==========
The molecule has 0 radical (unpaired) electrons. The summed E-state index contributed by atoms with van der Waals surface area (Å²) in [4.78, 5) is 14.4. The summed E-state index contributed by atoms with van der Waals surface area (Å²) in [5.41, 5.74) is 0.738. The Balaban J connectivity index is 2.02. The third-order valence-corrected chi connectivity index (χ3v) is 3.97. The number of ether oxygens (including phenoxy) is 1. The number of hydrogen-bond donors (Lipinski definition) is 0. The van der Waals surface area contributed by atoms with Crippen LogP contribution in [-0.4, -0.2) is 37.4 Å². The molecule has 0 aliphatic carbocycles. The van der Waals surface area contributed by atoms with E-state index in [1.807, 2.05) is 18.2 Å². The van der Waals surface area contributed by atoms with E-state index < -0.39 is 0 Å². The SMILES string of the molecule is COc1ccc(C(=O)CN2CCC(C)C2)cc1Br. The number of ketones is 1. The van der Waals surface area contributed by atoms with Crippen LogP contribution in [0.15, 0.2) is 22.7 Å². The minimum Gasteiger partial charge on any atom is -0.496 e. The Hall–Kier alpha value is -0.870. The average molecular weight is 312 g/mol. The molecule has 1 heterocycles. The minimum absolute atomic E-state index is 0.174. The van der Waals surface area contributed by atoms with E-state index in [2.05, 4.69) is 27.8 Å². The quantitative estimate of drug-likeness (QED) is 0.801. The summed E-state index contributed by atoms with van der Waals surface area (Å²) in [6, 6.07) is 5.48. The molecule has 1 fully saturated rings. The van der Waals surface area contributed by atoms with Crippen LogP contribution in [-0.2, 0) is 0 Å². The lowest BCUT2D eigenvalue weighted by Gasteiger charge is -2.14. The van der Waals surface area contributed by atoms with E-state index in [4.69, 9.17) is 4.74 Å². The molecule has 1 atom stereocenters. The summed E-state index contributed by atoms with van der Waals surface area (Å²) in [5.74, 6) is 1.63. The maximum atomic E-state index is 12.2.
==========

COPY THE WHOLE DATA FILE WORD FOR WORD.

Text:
The molecule has 0 radical (unpaired) electrons. The summed E-state index contributed by atoms with van der Waals surface area (Å²) in [4.78, 5) is 14.4. The summed E-state index contributed by atoms with van der Waals surface area (Å²) in [5.41, 5.74) is 0.738. The Balaban J connectivity index is 2.02. The third-order valence-corrected chi connectivity index (χ3v) is 3.97. The number of ether oxygens (including phenoxy) is 1. The number of hydrogen-bond donors (Lipinski definition) is 0. The van der Waals surface area contributed by atoms with Crippen LogP contribution in [-0.4, -0.2) is 37.4 Å². The molecule has 0 aliphatic carbocycles. The van der Waals surface area contributed by atoms with E-state index in [1.807, 2.05) is 18.2 Å². The van der Waals surface area contributed by atoms with E-state index < -0.39 is 0 Å². The SMILES string of the molecule is COc1ccc(C(=O)CN2CCC(C)C2)cc1Br. The number of ketones is 1. The van der Waals surface area contributed by atoms with Crippen LogP contribution in [0.15, 0.2) is 22.7 Å². The minimum Gasteiger partial charge on any atom is -0.496 e. The Hall–Kier alpha value is -0.870. The average molecular weight is 312 g/mol. The molecule has 1 heterocycles. The minimum absolute atomic E-state index is 0.174. The van der Waals surface area contributed by atoms with E-state index in [2.05, 4.69) is 27.8 Å². The quantitative estimate of drug-likeness (QED) is 0.801. The summed E-state index contributed by atoms with van der Waals surface area (Å²) in [6, 6.07) is 5.48. The molecule has 1 fully saturated rings. The van der Waals surface area contributed by atoms with Crippen LogP contribution in [-0.2, 0) is 0 Å². The lowest BCUT2D eigenvalue weighted by Gasteiger charge is -2.14. The van der Waals surface area contributed by atoms with E-state index in [4.69, 9.17) is 4.74 Å². The molecule has 1 atom stereocenters. The summed E-state index contributed by atoms with van der Waals surface area (Å²) in [5.74, 6) is 1.63. The maximum atomic E-state index is 12.2.